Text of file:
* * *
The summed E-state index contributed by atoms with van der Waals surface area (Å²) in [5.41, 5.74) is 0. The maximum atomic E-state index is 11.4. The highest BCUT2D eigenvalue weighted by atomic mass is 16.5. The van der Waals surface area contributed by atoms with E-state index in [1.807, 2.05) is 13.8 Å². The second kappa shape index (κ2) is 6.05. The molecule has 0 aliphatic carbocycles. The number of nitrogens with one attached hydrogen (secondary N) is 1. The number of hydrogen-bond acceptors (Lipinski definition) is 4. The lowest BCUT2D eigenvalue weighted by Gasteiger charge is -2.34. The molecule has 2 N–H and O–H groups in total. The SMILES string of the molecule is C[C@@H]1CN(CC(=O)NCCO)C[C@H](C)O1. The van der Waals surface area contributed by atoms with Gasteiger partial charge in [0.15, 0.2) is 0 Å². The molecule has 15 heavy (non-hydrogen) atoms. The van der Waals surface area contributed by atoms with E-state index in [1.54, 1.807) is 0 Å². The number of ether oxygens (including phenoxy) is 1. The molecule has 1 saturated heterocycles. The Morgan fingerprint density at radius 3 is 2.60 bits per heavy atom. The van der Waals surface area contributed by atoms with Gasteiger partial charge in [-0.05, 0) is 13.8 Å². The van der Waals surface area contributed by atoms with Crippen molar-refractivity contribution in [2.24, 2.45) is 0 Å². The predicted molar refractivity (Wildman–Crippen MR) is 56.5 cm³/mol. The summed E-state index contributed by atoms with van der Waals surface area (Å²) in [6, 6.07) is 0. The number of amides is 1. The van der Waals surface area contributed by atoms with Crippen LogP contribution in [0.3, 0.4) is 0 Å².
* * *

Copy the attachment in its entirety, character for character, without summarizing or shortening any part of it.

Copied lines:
The summed E-state index contributed by atoms with van der Waals surface area (Å²) in [5.41, 5.74) is 0. The maximum atomic E-state index is 11.4. The highest BCUT2D eigenvalue weighted by atomic mass is 16.5. The van der Waals surface area contributed by atoms with E-state index in [1.807, 2.05) is 13.8 Å². The second kappa shape index (κ2) is 6.05. The molecule has 0 aliphatic carbocycles. The number of nitrogens with one attached hydrogen (secondary N) is 1. The number of hydrogen-bond acceptors (Lipinski definition) is 4. The lowest BCUT2D eigenvalue weighted by Gasteiger charge is -2.34. The molecule has 2 N–H and O–H groups in total. The SMILES string of the molecule is C[C@@H]1CN(CC(=O)NCCO)C[C@H](C)O1. The van der Waals surface area contributed by atoms with Gasteiger partial charge in [0.15, 0.2) is 0 Å². The molecule has 15 heavy (non-hydrogen) atoms. The van der Waals surface area contributed by atoms with E-state index in [1.54, 1.807) is 0 Å². The number of ether oxygens (including phenoxy) is 1. The molecule has 1 saturated heterocycles. The Morgan fingerprint density at radius 3 is 2.60 bits per heavy atom. The van der Waals surface area contributed by atoms with Gasteiger partial charge in [-0.05, 0) is 13.8 Å². The van der Waals surface area contributed by atoms with Crippen molar-refractivity contribution in [2.24, 2.45) is 0 Å². The predicted molar refractivity (Wildman–Crippen MR) is 56.5 cm³/mol. The summed E-state index contributed by atoms with van der Waals surface area (Å²) in [6, 6.07) is 0. The number of amides is 1. The van der Waals surface area contributed by atoms with Crippen LogP contribution in [0.3, 0.4) is 0 Å².